Archive for August, 2009

Sunday Blues

August 30, 2009

Shahn

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Retroactive Categorization

August 30, 2009

There is something strange about realizing your thoughts can be categorized in retrospect…I realize now two categories that emerge clearly from the entries in this blog…I can’t quite put my finger on why that is bizarre…I think it has something to do with either a) fatalism or b) the fact that I’m overly analytical.

New Categories are:

Poems

I Hate Writing (this one I started the other day, but I realize I have to go back and put a LOT of entries in there.)

I’m Registered at…

August 30, 2009

My friend E is getting married (Mazel Tov!) and while I enjoy weddings immensely, E’s latest email has alerted me to a large problem with the entire institution of marriage: the registry.  Registries are so FUCKING boring!  I mean, honestly, never in my life do  I want to give someone a set of pans as a gift, nor would I ever endeavor to ask someone to buy me salt shakers.  How impersonal and totally lame.  Here is my hypothetical registry for those who plan on coming to my wedding (in ten years or so), which is going to be rad, you may be able to guess…

Diamonds –– big ones

First editions of books

a pet turtle

bongos!

exotic fruit

statues of horses or birds

Koi fish (and a pond to put them in)

good wine

pay for my mound of dry cleaning

write me a love letter

classes to brush up on my scuba diving skillz

a piano (you know what, any sort of musical instrument will work, save the tuba.  no interest in the tuba whatsoever.)

any sort of art…well, I’d like to take a look at it first…in case it’s heinous…but if you’re coming to my wedding you ought to know what my taste is.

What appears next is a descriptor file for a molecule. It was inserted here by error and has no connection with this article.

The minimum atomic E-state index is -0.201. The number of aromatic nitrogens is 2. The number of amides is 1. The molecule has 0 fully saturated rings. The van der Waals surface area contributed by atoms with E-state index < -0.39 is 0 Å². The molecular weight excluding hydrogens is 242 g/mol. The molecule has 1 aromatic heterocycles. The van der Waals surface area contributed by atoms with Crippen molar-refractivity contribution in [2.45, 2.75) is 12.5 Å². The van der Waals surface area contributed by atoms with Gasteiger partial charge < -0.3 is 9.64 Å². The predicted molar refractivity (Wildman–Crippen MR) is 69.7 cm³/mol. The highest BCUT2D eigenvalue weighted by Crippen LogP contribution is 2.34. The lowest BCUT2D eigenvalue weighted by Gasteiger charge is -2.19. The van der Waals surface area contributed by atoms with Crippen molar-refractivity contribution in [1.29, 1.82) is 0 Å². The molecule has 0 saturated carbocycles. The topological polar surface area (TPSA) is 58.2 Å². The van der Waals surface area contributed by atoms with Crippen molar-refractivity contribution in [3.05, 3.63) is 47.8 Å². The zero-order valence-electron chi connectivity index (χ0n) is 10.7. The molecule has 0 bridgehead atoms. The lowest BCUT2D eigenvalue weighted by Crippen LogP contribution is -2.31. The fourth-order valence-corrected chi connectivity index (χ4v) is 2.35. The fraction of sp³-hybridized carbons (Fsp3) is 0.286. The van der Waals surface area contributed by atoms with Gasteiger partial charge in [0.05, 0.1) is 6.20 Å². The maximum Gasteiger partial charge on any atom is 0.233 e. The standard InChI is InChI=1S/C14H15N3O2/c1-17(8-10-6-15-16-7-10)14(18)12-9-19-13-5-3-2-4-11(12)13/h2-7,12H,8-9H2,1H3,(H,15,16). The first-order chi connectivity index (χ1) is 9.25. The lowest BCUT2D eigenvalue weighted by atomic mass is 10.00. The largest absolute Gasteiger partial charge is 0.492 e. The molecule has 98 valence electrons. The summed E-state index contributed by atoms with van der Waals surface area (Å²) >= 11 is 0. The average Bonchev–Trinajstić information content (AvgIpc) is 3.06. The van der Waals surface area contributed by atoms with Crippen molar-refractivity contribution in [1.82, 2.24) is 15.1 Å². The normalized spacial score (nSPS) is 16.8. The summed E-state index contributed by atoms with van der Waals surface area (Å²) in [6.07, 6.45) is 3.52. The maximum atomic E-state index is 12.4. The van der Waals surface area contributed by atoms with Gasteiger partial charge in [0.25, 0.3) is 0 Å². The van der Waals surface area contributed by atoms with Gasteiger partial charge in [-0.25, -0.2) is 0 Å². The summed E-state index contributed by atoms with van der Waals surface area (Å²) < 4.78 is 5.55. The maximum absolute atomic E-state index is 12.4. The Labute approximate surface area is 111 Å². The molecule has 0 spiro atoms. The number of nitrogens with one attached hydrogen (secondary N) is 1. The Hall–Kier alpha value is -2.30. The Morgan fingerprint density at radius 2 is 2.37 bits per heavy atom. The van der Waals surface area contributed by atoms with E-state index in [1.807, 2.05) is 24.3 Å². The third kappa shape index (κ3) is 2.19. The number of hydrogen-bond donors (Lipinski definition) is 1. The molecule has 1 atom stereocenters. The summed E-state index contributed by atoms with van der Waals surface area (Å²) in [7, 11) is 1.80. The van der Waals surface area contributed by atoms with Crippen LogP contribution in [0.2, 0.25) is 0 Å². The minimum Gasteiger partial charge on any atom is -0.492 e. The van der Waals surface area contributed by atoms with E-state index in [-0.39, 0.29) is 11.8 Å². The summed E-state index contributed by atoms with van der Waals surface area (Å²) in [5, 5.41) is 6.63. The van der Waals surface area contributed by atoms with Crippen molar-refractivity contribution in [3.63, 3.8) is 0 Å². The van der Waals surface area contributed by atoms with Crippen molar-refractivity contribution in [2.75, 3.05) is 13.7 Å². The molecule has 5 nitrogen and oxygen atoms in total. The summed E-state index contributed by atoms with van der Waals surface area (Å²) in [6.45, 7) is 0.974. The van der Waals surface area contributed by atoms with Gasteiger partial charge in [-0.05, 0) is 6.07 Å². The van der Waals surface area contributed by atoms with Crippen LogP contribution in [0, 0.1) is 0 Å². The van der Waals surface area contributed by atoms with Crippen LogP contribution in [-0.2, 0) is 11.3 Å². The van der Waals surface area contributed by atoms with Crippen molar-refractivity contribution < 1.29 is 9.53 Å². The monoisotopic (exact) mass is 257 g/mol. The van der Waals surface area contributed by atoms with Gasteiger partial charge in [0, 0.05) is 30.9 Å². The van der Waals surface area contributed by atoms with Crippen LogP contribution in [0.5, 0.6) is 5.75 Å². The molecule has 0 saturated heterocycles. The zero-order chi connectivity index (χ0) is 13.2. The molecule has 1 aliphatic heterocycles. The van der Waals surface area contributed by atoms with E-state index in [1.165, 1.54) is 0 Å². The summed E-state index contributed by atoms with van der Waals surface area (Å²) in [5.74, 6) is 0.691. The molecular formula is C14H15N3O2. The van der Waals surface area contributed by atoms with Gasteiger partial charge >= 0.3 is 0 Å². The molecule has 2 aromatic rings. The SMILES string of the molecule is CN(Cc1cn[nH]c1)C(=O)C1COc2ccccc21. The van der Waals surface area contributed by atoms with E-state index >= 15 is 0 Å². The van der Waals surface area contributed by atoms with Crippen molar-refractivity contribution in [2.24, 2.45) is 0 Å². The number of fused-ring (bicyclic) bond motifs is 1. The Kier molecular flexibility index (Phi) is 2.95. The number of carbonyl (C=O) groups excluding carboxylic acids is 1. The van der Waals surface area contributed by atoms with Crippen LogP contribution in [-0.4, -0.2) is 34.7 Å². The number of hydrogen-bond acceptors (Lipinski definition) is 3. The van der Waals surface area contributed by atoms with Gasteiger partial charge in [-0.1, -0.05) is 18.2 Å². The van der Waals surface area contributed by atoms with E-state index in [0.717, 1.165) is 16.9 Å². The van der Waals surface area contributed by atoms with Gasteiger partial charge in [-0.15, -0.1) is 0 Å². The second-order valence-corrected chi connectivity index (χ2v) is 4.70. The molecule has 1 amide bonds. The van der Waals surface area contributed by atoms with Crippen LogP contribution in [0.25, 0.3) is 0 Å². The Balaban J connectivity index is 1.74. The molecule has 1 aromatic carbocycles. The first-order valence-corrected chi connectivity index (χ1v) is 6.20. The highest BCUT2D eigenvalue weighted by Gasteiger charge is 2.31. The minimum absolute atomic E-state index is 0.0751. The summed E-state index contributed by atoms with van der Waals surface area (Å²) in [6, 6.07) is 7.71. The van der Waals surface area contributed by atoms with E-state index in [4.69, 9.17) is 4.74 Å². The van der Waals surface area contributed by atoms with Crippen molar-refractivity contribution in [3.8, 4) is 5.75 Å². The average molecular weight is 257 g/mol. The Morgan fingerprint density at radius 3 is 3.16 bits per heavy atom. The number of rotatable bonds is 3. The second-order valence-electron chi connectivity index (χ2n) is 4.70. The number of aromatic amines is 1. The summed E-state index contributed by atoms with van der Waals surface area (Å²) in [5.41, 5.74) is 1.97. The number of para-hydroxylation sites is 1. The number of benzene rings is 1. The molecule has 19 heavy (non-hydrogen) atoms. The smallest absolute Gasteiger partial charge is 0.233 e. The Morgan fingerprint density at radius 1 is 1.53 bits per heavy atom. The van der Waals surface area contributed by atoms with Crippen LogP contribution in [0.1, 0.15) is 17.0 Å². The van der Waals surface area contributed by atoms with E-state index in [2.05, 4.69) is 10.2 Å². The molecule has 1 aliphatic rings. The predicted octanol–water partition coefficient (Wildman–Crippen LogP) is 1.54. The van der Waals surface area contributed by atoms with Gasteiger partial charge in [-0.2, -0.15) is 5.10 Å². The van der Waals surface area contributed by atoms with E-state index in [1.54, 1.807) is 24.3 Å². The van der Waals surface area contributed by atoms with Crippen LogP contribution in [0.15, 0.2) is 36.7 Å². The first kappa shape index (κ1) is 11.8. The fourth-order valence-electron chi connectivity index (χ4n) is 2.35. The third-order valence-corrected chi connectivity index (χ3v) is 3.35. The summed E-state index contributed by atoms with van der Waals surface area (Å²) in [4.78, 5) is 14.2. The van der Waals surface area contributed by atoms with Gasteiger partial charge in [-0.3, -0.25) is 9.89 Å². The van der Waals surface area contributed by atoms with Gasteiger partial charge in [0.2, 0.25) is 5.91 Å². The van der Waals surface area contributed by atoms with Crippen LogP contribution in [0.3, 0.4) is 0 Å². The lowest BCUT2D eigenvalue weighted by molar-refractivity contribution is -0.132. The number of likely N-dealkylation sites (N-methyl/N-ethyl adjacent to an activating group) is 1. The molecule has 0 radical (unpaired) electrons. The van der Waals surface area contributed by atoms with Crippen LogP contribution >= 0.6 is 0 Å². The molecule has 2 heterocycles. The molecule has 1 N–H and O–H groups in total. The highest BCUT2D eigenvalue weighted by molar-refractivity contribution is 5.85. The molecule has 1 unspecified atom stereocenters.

subscription to The New Yorker or Harper’s or Vogue

An assistant

New ballet slippers

God, this is fun.  I could go on for ages.  But I won’t.

Heinous Bitchy Thought of the Day

August 28, 2009

Middle aged and FAT is not a disability, okay, so don’t look at me with those disapproving eyes and pout your lips when I’m sitting down on the subway and you have to stand, I actually think you SHOULD stand because it’s not good to be overweight, I’m actually trying to PREVENT late-onset diabetes, okAY, so don’t look all constipated because I’m not standing up, I do my fair share of it, and perhaps you should, too.

Oh My God, You Are Wrong

August 27, 2009

My boss is dictating and comparing our winter home, the Savoy Hotel in Miami Beach (eek! Whereabouts!) to a Southern Plantation.

Ladies and gentlemen of the Nabokovian jury, I present to you:

savoyThe Savoy

and…

southernplantationa typical “Southern Plantation,” retrieved from GoogleImages.  (What else?)

I tried to tell him numerous times that he’s wrong, wrong, wrong, but nobody listens to me. I’m like Rodney Dangerfield.

Read Me a Story!